For those who hadn’t seen Serengeti Empress (by Alternation) win the Ellis Park Juvenile Fillies by 13 ½ lengths on Aug. 19, the filly’s victory on September 15 in the Grade 2 Pocahontas Stakes at Churchill Downs was a revelation. The dark brown 2-year-old won the historic stakes by 19 ½ lengths, the longest margin of victory in a stakes race at Churchill Downs since Rachel Alexandra shellacked her opposition in the 2009 Kentucky Oaks.


Alternation — high-class racing son of leading sire Distorted Humor has had a super September, highlighted by his juvenile daughter Serengeti Empress winning the Pocahontas Stakes at Churchill by 19 1/2 lengths (Pin Oak photo).

The filly is the fifth stakes winner by her sire, a big dark bay son of leading sire Distorted Humor (Forty Niner), and is from the stallion’s second crop. She is also Alternation’s second graded stakes winner; the first came 13 days earlier when the sire’s first-crop son Limation won the G3 Super Derby at Louisiana Downs.

Those two important stakes winners are coming at an opportune time, as breeders begin the process of deciding which stallions to send their mares to in 2019. With horses like these, Alternation will not be forgotten.

Clifford Barry, general manager for Josephine Abercrombie’s Pin Oak Stud, which bred, raced, and stands Alternation at stud for a syndicate, said “Serengeti Empress gave us a freakish performance on Saturday. We’ve been pumped up all weekend because it’s very exciting for everybody, including the members of the syndicate who have supported (Alternation) so well.

“This has been a tremendous family for Pin Oak,” Barry went on to say, because both Alternation and the farm’s proven sire Broken Vow (Unbridled) have the Iron Ruler mare Strike a Pose as their third dam. “Mrs. Abercrombie gets a lot of credit for her patience and foresight in working to develop this family,” Barry said, and also full marks because the owner-breeder went somewhat against the current trends of the marketplace, which is hard to do, in standing a nice young horse of her own breeding and racing that fell just a shade outside the “commercial range” for a Kentucky-based sire.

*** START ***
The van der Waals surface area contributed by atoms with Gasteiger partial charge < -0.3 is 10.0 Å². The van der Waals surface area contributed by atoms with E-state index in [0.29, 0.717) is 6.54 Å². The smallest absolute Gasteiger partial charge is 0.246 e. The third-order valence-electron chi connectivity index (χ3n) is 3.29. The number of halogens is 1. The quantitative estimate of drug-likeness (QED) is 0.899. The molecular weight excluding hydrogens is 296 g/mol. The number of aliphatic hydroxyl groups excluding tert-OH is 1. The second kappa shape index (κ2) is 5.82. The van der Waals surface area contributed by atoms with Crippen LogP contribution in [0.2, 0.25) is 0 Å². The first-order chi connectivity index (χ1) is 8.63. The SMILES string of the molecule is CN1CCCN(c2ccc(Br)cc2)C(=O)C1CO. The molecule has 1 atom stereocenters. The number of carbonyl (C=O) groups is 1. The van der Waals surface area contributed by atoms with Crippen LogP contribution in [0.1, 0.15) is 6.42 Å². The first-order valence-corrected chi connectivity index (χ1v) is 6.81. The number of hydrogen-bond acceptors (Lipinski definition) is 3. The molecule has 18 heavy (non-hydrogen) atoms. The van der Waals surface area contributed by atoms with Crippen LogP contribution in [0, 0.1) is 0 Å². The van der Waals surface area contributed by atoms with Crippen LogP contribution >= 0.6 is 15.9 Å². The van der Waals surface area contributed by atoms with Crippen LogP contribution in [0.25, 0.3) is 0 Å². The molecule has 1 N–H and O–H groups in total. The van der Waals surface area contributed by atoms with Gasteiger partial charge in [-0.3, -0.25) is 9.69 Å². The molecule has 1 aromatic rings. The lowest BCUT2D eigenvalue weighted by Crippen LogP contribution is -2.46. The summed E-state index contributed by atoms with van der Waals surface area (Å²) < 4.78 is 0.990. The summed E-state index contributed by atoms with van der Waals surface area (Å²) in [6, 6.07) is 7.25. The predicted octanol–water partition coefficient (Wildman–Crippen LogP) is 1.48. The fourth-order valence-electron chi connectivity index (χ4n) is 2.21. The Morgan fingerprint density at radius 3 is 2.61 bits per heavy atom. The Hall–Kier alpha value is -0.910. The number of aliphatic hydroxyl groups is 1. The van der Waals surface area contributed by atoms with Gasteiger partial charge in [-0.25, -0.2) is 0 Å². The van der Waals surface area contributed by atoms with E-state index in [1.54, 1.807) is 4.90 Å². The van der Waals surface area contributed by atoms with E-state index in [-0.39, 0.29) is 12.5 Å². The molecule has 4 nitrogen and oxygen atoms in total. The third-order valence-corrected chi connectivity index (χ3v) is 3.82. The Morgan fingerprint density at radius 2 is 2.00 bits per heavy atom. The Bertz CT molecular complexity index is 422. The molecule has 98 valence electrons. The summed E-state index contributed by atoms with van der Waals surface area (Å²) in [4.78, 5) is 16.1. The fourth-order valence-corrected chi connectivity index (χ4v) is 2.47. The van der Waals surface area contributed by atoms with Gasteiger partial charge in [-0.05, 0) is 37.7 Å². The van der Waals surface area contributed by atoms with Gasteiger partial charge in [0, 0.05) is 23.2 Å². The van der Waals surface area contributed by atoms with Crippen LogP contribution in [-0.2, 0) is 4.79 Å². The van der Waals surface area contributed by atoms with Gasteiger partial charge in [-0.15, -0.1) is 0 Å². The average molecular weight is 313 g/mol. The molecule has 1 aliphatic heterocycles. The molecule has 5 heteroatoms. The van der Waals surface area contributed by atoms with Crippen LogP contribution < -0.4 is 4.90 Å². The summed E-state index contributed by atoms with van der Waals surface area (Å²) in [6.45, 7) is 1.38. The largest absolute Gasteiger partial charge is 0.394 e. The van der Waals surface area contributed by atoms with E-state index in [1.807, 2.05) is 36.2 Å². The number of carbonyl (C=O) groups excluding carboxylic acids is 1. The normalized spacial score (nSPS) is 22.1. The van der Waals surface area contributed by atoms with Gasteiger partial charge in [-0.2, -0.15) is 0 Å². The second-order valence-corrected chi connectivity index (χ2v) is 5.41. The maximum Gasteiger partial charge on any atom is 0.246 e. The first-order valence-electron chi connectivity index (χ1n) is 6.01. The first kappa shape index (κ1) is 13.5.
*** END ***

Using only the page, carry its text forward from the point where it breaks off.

Make no mistake. Alternation was a darned nice horse, winning nine races, including four graded stakes, and earning a bit more than $1 million. Any horse owner would love to have a dozen of those.

Alternation’s best performances came at 3 with victory in the G2 Peter Pan Stakes and then also at 4 with five successes in seven starts, including the G2 Oaklawn Handicap, plus the G3 Pimlico Special and Razorback Handicap.

But that elusive G1 victory essentially was the difference between being a young prospect who had to stand at a fee below $10,000 and getting to start off with a fee that was a multiple of 10. As part of securing Alternation a future at stud, Pin Oak syndicated the horse so that he would have a base of support among breeders.

One of those was bloodstock agent Jacob West, who said, “I was there at Pimlico when he won the Pimlico Special, and that’s literally the reason I bought the share.”

At the beginning of the horse’s second year at stud, West was at the Keeneland January sale “looking for an inexpensive mare that would fit Alternation, and we happened onto the dam of Serengeti Empress.” That was the unraced Bernardini mare Miss Havisham, being sold on by Darley as a broodmare prospect, and West picked her up for $5,000.

Later in 2015 at the Keeneland November sale and in foal to Alternation, Miss Havisham was bought back by her owners Tri Eques Bloodstock LLC for $34,000. That partnership (West, his father-in-law Val Henson, and an uncle of West’s wife) became the breeders of multiple stakes winner Serengeti Empress. The next year, both the dam and her weanling went through the ring at Keeneland November. Again in foal to Alternation, the dam sold to Triple Crown for $12,000, and her foal made twice that valuation, selling for $25,000 to Dixon Enterprises.

Fred Seitz Jr. said, “That’s one of our family entities at Brookdale. We resell probably 10 weanlings to yearlings every year. In selecting them, I prefer something that looks like it’s got some growing to do. There are a lot of finished products at the weanling sales.

“She was kind of awkward-looking at the time, but I thought she might grow up into something nice, and she did. Other times they don’t. [When resold for $70,000 at the 2017 Keeneland September sale as Hip 2471], we thought we got all the money [for her], but it turns out she’s worth a lot more now. The people who have her [owner Joel Politi and trainer Tom Amoss] are going to have a really good time.”

Indeed they are. If Serengeti Empress continues to progress in a similar fashion to her sire and broodmare sire Bernardini, she has plenty of improvement ahead, and that is quite a prospect to contemplate.